According to Upwork.com, freelance graphic designers in the United States are currently charging anywhere between $5-$155 per hour. The largest percentage of designers charge between $30-$55 per hour. That’s the equivalent of a $60,000-$110,000 salary assuming the freelancer was working roughly equivalent hours to their salaried counterparts.
Again, assuming these freelancers are working roughly 40 hours per week and taking at least two weeks off, an intermediate-level full-time freelance graphic designer could make roughly $66,547 per year.
How can graphic designers make the most money?
There are two main reasons that freelancers tend to bring in more money than their salaried counterparts in the design field despite having similar jobs.
Firstly, freelancers are not receiving employee benefits like insurance or paid time off. And they will encounter expenses that the salaried employee will not. And so, they have to compensate for that gap by charging higher rates.
Secondly, they’re earning potential doesn’t have a cap.
They have the ability to charge whatever they want to charge. And they can work as many hours as they wish.
In the design world, top salaried earners, according to the data, are only bringing in about $70,000 per year while expert freelancers are making $110,000 or more.
|Top earning salaried designers||~$70,000|
|Top earning freelance designers||~$110,000|
What’s the difference between an entry-level graphic designer and an expert?
While there is no definitive rule about what separates a beginner from an intermediate or even an expert designer, experience is key.
I would use the following as a rough guideline.
- Beginner: Less than 2 years of experience, small to no portfolio. Familiarity with at least one Adobe program like Photoshop, Illustrator or InDesign.*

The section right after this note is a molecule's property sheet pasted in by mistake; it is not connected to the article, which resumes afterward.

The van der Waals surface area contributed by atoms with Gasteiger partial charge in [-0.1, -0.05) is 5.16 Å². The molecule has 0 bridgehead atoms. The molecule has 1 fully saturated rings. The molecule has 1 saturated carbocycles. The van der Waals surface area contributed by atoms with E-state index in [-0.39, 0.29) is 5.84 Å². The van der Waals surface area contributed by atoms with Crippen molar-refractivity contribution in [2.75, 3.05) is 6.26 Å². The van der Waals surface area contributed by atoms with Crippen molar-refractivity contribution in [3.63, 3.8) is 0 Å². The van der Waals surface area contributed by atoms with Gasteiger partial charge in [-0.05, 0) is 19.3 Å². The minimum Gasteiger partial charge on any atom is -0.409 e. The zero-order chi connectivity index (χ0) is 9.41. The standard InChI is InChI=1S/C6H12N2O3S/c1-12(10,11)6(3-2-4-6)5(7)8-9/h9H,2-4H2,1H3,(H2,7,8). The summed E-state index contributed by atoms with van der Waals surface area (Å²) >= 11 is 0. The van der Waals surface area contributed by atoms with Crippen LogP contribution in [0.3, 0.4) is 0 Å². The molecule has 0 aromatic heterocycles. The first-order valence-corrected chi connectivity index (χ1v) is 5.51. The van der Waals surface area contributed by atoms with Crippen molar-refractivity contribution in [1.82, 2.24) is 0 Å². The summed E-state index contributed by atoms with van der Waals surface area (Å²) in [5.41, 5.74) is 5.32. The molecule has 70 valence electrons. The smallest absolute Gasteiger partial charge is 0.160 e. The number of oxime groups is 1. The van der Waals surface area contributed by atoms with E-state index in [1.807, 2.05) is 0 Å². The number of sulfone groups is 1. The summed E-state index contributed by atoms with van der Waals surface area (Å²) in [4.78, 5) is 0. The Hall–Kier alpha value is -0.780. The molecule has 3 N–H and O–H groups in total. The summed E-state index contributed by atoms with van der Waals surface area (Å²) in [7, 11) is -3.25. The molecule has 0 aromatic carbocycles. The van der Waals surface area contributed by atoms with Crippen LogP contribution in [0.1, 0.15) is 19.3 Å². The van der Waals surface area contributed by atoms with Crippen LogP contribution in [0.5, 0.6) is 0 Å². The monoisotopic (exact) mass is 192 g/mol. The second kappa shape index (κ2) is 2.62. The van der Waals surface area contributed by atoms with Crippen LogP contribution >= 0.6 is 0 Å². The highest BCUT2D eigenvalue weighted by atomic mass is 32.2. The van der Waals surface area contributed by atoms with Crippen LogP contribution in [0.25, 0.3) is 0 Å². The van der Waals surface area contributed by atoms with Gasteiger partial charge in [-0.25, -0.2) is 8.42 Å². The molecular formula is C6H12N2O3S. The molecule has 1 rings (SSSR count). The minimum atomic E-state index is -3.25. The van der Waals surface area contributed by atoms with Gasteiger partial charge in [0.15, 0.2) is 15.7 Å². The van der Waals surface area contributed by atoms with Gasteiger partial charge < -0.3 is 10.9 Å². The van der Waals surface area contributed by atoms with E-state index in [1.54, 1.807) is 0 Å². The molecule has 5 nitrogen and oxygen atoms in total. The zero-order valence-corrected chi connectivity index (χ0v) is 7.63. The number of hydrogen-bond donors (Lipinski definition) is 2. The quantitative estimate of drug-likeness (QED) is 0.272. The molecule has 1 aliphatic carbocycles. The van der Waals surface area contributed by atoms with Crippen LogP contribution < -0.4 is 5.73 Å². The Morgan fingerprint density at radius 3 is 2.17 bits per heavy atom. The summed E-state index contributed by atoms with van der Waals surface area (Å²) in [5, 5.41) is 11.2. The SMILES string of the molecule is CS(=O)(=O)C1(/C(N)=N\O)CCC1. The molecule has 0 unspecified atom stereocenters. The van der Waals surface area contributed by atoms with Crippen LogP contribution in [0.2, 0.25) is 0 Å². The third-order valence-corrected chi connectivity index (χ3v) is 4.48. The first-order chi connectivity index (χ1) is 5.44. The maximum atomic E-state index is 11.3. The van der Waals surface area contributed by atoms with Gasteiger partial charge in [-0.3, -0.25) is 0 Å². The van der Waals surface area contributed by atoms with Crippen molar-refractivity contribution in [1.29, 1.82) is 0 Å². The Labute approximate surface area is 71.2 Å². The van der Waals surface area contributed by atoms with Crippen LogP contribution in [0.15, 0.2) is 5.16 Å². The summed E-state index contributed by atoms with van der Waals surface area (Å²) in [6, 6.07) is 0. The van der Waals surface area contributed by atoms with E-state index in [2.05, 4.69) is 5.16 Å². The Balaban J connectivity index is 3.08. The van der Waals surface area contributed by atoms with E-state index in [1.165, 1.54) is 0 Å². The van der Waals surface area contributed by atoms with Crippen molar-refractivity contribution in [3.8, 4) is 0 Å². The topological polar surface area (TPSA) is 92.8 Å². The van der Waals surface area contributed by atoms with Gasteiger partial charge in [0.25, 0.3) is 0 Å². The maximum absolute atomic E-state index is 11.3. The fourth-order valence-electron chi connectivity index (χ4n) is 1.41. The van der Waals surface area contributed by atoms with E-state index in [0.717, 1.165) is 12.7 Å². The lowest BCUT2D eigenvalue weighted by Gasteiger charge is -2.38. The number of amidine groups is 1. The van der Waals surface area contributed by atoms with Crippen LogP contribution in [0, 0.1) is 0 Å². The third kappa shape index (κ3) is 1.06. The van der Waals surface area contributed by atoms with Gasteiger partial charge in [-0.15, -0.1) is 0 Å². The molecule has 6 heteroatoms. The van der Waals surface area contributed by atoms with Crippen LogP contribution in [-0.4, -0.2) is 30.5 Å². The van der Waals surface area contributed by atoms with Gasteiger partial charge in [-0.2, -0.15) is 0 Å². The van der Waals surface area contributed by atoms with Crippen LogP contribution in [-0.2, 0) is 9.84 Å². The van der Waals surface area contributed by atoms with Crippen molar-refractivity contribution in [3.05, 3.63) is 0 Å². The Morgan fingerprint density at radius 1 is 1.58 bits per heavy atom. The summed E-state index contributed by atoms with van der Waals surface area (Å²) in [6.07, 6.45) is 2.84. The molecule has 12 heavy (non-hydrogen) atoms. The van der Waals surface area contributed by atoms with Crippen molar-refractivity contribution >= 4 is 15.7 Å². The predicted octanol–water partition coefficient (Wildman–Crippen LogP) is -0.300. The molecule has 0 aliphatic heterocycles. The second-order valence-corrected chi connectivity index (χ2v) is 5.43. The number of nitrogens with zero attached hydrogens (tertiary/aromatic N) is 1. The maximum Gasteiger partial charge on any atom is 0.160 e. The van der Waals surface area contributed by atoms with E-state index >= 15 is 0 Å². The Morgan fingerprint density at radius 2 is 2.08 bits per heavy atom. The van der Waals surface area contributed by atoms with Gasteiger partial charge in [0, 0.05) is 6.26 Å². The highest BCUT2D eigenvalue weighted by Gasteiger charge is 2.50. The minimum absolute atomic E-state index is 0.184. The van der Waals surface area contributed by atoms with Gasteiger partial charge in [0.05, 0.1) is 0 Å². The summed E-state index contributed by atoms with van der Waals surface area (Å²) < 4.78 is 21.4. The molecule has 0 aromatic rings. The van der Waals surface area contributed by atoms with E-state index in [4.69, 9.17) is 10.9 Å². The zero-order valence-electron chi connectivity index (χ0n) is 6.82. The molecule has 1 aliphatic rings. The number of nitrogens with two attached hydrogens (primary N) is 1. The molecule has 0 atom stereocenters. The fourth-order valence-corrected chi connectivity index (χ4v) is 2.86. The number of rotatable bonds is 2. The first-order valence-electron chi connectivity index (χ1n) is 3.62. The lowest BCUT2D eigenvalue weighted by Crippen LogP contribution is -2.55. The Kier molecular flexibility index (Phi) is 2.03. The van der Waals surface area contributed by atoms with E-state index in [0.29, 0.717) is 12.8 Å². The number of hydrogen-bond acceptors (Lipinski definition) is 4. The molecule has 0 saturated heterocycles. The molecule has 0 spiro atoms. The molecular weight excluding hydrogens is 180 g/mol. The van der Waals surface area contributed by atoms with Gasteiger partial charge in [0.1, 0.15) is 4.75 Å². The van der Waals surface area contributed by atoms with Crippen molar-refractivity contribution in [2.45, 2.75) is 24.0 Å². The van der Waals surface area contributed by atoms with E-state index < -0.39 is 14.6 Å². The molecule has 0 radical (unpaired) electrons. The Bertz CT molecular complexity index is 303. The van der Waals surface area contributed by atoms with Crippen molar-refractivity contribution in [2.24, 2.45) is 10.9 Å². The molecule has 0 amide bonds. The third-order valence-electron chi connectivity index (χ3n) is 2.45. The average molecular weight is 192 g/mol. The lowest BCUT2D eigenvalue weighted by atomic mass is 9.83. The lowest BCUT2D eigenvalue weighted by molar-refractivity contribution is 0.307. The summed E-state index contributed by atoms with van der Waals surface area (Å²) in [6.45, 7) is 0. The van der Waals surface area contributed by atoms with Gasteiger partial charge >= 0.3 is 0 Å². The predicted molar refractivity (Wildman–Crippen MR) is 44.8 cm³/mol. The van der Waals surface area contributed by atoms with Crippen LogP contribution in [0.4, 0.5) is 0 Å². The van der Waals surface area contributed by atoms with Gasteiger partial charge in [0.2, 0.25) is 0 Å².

- Intermediate: 2-5 years of experience, strong portfolio. Familiarity with at least three Adobe programs like Photoshop, Illustrator and InDesign.*
- Expert: 5+ years of experience, robust portfolio. Has expert knowledge of multiple Adobe programs and mastery of Photoshop, Illustrator and InDesign.*
*Editor’s Note: Adobe is the industry standard when it comes to graphic design. I am well aware that there are cheaper alternatives out there. But if you want to play in the big leagues, Adobe is the way to go.
Experienced designers are able to fetch higher salaries and higher rates once they’ve been able to display an expert knowledge of color theory, layout, typography, composition, production management, production standards and best practices.
Additionally, they are usually well versed in a variety of design styles and understand how to deliver a variety of design solutions, visual materials and collateral as they apply to marketing, advertising and other forms of communication.
Additional skills that designers may be expected to demonstrate at the expert level, or at least be familiar with include UX design, UI design, web design and even copyright law.
And unlike their entry-level and intermediate counterparts who largely serve in a support role and assist in matters of limited complexity, expert designers are expected to, at times, play the part of both designer and project manager while serving a variety of stakeholders.
Why did I switch from salary to freelance?
I personally made the switch from salary to freelance because I wanted to own my own business. And I treat freelancing like a business.
The biggest benefits to me, are setting my own hours, setting my own pay and choosing who I want to work with.
When I was a salaried employee, I had to ask for time off and raises. As a freelancer, I inform my clients when I’m taking time off or raising my rates.
I also love that there is no limit to how much I can earn.
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But I also know, had I not worked as a salaried employee for so many years prior to making the switch, it’s doubtful I would have had the experience needed to be a successful freelancer.
Are you thinking about a career in digital design? Are you currently working as a graphic designer in FL? Comment below and don’t forget to connect with me on social media.